16 August 2013, News Wires – Some oil and gas operators in the Gulf of Mexico started to evacuate non-essential workers from offshore facilities on Thursday as a low-pressure system threatened to strengthen into a larger storm.
A tropical disturbance in the north-western Caribbean Sea had become “less organised” overnight and now has a 50% chance of becoming a cyclone over the next 48 hours, the US National Hurricane Centre said Thursday.
That was a downgrade from a 70% chance earlier. The storm has a 60% chance of developing into a tropical cyclone over the next five days, the centre said.
US independent Marathon Oil said it was evacuating non-essential personnel from its operated Ewing Bank platform, about 130 miles south of New Orleans. The platform can produce up to 9,700 barrels per day of oil and 8.2 million cubic feet per day of natural gas.
“We will continue to monitor the storm closely. Marathon Oil’s operated production has not been impacted at this time,” the company said in an update on the storm.
BP said it was evacuating non-essential workers from all four of its oil and gas platforms in the Gulf.
The UK supermajor said it had temporarily halted work on drilling rigs in the Gulf, but platforms were still operating.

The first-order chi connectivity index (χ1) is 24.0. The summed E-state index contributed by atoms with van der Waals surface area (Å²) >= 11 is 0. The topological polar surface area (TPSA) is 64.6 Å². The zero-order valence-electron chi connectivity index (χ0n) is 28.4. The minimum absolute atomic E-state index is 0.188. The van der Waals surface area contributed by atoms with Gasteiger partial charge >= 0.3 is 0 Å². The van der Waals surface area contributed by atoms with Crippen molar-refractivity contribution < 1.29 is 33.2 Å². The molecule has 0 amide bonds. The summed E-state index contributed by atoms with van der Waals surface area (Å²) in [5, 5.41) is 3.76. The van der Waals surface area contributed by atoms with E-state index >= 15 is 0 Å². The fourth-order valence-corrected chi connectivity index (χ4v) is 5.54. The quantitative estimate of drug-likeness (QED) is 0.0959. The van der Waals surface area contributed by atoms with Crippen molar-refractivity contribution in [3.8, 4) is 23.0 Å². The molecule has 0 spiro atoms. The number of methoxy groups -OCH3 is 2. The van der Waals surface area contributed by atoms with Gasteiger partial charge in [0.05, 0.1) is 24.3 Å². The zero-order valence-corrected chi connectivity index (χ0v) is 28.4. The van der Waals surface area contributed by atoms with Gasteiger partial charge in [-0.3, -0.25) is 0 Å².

“Oil and natural gas production at all BP-operated platforms remains online at this time,” the company said.
The BP-operated Destin Pipeline was also reportedly evacuating non-essential workers, with no immediate impact to gas flows, weather permitting.
Shell said in its most recent update that it was continuing to monitor the storm.
Mexico’s Pemex said it was monitoring the storm but had no plans to evacuate its installations, including its platforms in the Bay of Campeche at the southern tip of the Gulf of Mexico.
Meanwhile, Tropical Storm Erin formed in the far eastern Atlantic. Erin is the fifth named storm of the 2013 Atlantic hurricane season.
The storm was upgraded from a depression on Thursday morning and is currently located west-southwest of the southern Cape Verde Islands.